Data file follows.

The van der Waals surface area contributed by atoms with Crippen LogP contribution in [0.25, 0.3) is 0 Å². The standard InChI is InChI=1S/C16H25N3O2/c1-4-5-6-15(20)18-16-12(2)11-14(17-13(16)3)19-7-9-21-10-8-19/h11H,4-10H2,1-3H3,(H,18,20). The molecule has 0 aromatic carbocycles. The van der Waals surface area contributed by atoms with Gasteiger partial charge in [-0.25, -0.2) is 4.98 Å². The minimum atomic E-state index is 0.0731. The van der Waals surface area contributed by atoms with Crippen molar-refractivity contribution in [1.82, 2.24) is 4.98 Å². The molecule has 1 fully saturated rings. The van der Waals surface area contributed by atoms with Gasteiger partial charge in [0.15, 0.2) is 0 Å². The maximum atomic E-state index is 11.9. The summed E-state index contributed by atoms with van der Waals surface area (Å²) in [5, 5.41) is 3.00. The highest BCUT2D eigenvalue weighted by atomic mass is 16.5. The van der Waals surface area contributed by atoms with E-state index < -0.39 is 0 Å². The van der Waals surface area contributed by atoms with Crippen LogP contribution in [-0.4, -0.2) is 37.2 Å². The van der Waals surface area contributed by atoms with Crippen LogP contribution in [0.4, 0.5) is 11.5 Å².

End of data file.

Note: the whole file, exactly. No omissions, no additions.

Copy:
The van der Waals surface area contributed by atoms with Crippen LogP contribution in [0.25, 0.3) is 0 Å². The standard InChI is InChI=1S/C16H25N3O2/c1-4-5-6-15(20)18-16-12(2)11-14(17-13(16)3)19-7-9-21-10-8-19/h11H,4-10H2,1-3H3,(H,18,20). The molecule has 0 aromatic carbocycles. The van der Waals surface area contributed by atoms with Gasteiger partial charge in [-0.25, -0.2) is 4.98 Å². The minimum atomic E-state index is 0.0731. The van der Waals surface area contributed by atoms with Crippen molar-refractivity contribution in [1.82, 2.24) is 4.98 Å². The molecule has 1 fully saturated rings. The van der Waals surface area contributed by atoms with Gasteiger partial charge in [0.15, 0.2) is 0 Å². The maximum atomic E-state index is 11.9. The summed E-state index contributed by atoms with van der Waals surface area (Å²) in [5, 5.41) is 3.00. The highest BCUT2D eigenvalue weighted by atomic mass is 16.5. The van der Waals surface area contributed by atoms with E-state index < -0.39 is 0 Å². The van der Waals surface area contributed by atoms with Crippen LogP contribution in [-0.4, -0.2) is 37.2 Å². The van der Waals surface area contributed by atoms with Crippen LogP contribution in [0.4, 0.5) is 11.5 Å².